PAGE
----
Plymouth, New Hampshire is about half way between the Massachusetts-New Hampshire border and the White Mountains Region on I-93. It's another quintessential example of little-town USA and a great place to stop on your to or from the White Mountains Region...
Fondest memory: While living in Boston, I would always stop in Plymouth for breaksfast at this little diner on my way to the White Mountains Region for a day-trip hike...
Keene is a nice little college town in the Monadnock Region of New Hampshire (home of Keene State Collete part of New Hampshire's university system). Quintessential small-town USA, Keene looks like one of those towns you would see in an old movie from the 1950's.
Fondest memory: My fondest memory of Keene was "discovering" the Elm City Brewery after a long day's hike on Grand Monadnock.
North Woodstock is another great little town near Franconia Notch in the White Mountains... Although North Woodstock doesn't have as many sports outfitters as Lincoln, it is a great area for B&Bs, restaurants & pubs.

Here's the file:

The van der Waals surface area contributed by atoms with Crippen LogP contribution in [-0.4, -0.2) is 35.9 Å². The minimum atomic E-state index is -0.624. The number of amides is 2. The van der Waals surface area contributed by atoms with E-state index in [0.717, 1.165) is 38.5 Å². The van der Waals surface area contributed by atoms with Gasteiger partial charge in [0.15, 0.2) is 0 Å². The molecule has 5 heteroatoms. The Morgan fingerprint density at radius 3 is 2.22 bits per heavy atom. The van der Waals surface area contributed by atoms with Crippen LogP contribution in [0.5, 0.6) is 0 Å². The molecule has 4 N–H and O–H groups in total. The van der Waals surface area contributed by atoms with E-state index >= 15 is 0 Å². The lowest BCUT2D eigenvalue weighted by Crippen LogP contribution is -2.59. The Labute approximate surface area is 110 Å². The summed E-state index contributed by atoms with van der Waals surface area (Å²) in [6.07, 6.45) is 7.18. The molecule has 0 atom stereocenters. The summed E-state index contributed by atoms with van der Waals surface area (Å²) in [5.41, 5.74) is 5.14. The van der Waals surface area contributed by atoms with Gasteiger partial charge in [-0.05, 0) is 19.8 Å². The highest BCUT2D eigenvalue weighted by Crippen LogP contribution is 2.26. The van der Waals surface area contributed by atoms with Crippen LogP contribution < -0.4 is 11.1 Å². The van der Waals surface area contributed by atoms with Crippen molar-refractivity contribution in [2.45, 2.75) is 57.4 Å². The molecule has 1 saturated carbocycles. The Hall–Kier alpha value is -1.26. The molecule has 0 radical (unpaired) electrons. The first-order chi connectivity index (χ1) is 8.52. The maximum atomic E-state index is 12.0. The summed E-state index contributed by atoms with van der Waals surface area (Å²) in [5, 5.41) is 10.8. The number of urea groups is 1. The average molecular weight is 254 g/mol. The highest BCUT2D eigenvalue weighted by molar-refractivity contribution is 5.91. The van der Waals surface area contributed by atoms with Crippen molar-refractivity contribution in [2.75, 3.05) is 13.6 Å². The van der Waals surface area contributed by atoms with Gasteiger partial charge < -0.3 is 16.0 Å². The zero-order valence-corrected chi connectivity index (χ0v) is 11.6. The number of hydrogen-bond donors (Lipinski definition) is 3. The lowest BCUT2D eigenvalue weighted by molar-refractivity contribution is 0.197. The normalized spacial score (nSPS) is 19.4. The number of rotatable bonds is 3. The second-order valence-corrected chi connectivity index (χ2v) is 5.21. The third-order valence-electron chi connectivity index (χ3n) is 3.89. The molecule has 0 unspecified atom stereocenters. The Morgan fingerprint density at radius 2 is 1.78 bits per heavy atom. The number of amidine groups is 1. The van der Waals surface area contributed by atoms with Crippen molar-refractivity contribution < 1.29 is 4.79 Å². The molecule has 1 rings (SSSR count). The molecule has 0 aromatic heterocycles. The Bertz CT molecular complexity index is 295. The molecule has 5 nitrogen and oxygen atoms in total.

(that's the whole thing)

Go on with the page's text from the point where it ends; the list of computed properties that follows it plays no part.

Fondest memory: After a long, cold day of snowshoeing, I like to head over to Turant's Pub for a beer or two and a bite to eat. There is a really hot pellet stove in the basement area that keeps the place warm in the winter and that's exactly what you need after a good face-plant or two hiking down the snow-covered mountains.
Favorite thing: The little town of Lincoln, New Hampshire is a great place to base yourself for doing all sorts of actiivities in the White Mountains, especially the Franconia Notch area... Lincoln is filled with outfitters to suit your every need whether it be camping, hiking or kayaking in the summer or snowmobiling or snowboarding in the winter...
100 Portsmouth Blvd, Portsmouth, New Hampshire, 03801, United States
Good for: Business
Stayed last psring and this summer and every time the service, accomodation and staff were amazing....more
21 Front Street, Manchester, New Hampshire, 03102, United States
Good for: Couples